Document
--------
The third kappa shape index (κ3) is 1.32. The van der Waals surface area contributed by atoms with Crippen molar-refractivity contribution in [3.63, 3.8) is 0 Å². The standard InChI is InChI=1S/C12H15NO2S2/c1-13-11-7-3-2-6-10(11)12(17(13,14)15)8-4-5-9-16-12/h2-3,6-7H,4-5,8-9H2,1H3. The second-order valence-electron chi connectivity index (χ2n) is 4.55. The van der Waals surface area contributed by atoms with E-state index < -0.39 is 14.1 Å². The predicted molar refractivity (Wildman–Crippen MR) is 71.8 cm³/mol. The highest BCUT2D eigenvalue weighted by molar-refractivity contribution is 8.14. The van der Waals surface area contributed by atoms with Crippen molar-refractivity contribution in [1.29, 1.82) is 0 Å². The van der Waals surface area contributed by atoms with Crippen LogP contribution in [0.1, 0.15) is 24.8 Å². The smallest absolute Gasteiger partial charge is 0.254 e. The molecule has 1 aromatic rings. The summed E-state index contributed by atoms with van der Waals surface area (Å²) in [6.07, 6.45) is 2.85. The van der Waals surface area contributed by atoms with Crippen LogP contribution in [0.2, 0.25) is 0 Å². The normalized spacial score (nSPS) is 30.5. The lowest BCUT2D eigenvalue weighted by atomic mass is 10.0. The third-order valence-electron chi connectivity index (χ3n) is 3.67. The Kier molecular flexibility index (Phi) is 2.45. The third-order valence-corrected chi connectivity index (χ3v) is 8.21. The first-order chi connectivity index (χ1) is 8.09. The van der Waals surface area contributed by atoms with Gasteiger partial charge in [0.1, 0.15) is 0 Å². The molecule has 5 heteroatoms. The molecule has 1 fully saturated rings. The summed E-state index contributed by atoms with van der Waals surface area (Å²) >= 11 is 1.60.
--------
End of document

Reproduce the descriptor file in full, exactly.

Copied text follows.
The third kappa shape index (κ3) is 1.32. The van der Waals surface area contributed by atoms with Crippen molar-refractivity contribution in [3.63, 3.8) is 0 Å². The standard InChI is InChI=1S/C12H15NO2S2/c1-13-11-7-3-2-6-10(11)12(17(13,14)15)8-4-5-9-16-12/h2-3,6-7H,4-5,8-9H2,1H3. The second-order valence-electron chi connectivity index (χ2n) is 4.55. The van der Waals surface area contributed by atoms with E-state index < -0.39 is 14.1 Å². The predicted molar refractivity (Wildman–Crippen MR) is 71.8 cm³/mol. The highest BCUT2D eigenvalue weighted by molar-refractivity contribution is 8.14. The van der Waals surface area contributed by atoms with Crippen molar-refractivity contribution in [1.29, 1.82) is 0 Å². The van der Waals surface area contributed by atoms with Crippen LogP contribution in [0.1, 0.15) is 24.8 Å². The smallest absolute Gasteiger partial charge is 0.254 e. The molecule has 1 aromatic rings. The summed E-state index contributed by atoms with van der Waals surface area (Å²) in [6.07, 6.45) is 2.85. The van der Waals surface area contributed by atoms with Crippen LogP contribution in [0.2, 0.25) is 0 Å². The normalized spacial score (nSPS) is 30.5. The lowest BCUT2D eigenvalue weighted by atomic mass is 10.0. The third-order valence-electron chi connectivity index (χ3n) is 3.67. The Kier molecular flexibility index (Phi) is 2.45. The third-order valence-corrected chi connectivity index (χ3v) is 8.21. The first-order chi connectivity index (χ1) is 8.09. The van der Waals surface area contributed by atoms with Gasteiger partial charge in [0.1, 0.15) is 0 Å². The molecule has 5 heteroatoms. The molecule has 1 fully saturated rings. The summed E-state index contributed by atoms with van der Waals surface area (Å²) >= 11 is 1.60.